Bruce Bemer, Glastonbury businessman convicted in sex ring, has settled a string of lawsuits from victims

Hartford Courant
Josh Kovner
July 12, 2019

As he awaits an appeal of his felony human trafficking conviction, Glastonbury businessman Bruce Bemer has settled nearly a dozen lawsuits filed by young men, many with mental illness and drug habits, who were drawn into a sex ring based in Danbury.

Lawyer Gerald Sack of West Hartford confirmed his three clients have settled complaints against Bemer, 65.

“My three cases have been resolved," he said Friday. “The terms of the settlements are confidential.”

Lawyer Joel Faxon of New Haven, who called Bemer a “filthy depraved animal,” said he has reached out-of-court agreements on behalf of eight clients who sued Bemer.

Court records indicate a “withdrawal” of Faxon’s cases is due by Thursday.

When Bemer was sentenced to 10 years in prison in June, Faxon said he hoped the conviction and prison sentence would spur settlements.

They did.

Bemer’s criminal and civil lawyer, Anthony Spinella of Manchester, said his client has a specific motivation to settle the lawsuits.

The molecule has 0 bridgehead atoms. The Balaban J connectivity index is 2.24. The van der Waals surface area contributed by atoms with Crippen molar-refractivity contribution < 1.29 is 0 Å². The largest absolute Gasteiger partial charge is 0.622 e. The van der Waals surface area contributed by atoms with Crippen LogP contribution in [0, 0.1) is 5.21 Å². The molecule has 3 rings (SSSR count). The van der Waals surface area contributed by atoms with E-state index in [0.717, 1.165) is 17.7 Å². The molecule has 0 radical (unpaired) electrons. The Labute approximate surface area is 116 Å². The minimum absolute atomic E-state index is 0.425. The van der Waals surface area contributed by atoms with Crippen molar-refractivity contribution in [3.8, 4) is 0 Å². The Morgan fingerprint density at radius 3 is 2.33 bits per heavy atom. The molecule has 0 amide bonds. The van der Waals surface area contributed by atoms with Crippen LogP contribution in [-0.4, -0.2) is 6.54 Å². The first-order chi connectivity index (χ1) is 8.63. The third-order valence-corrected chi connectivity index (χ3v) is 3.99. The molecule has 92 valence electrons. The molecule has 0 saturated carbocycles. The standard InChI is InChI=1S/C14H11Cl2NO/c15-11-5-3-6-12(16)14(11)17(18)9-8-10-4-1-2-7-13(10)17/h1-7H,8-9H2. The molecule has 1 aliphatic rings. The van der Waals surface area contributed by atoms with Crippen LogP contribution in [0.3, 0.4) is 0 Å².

“He truly believes he will be vindicated in the criminal case,” said Spinella, who argued instructions the trial judge gave the jury before deliberations began were “fatally flawed.”

“The remedy may be a new trial, and if that happens, he wants to be in the best position possible to defend himself," Spinella said. “And that means these other cases are behind him.”

Lawsuits from from several additional victims remain.

Bemer turned down a plea bargain that would have spared him jail time.

At his sentencing hearing after the trial, prosecutor Sharmese Hodge pressed for a 25-year sentence, arguing Bemer’s conduct took a tremendous toll on the men victimized by a “human trafficking ring.”

Spinella pushed for a sentence of probation. Spinella said Bemer didn’t know the young men had been recruited into an organized ring, and that a 25-year prison sentence is what a killer might get.

Bemer remains free on a $750,000 appeal bond.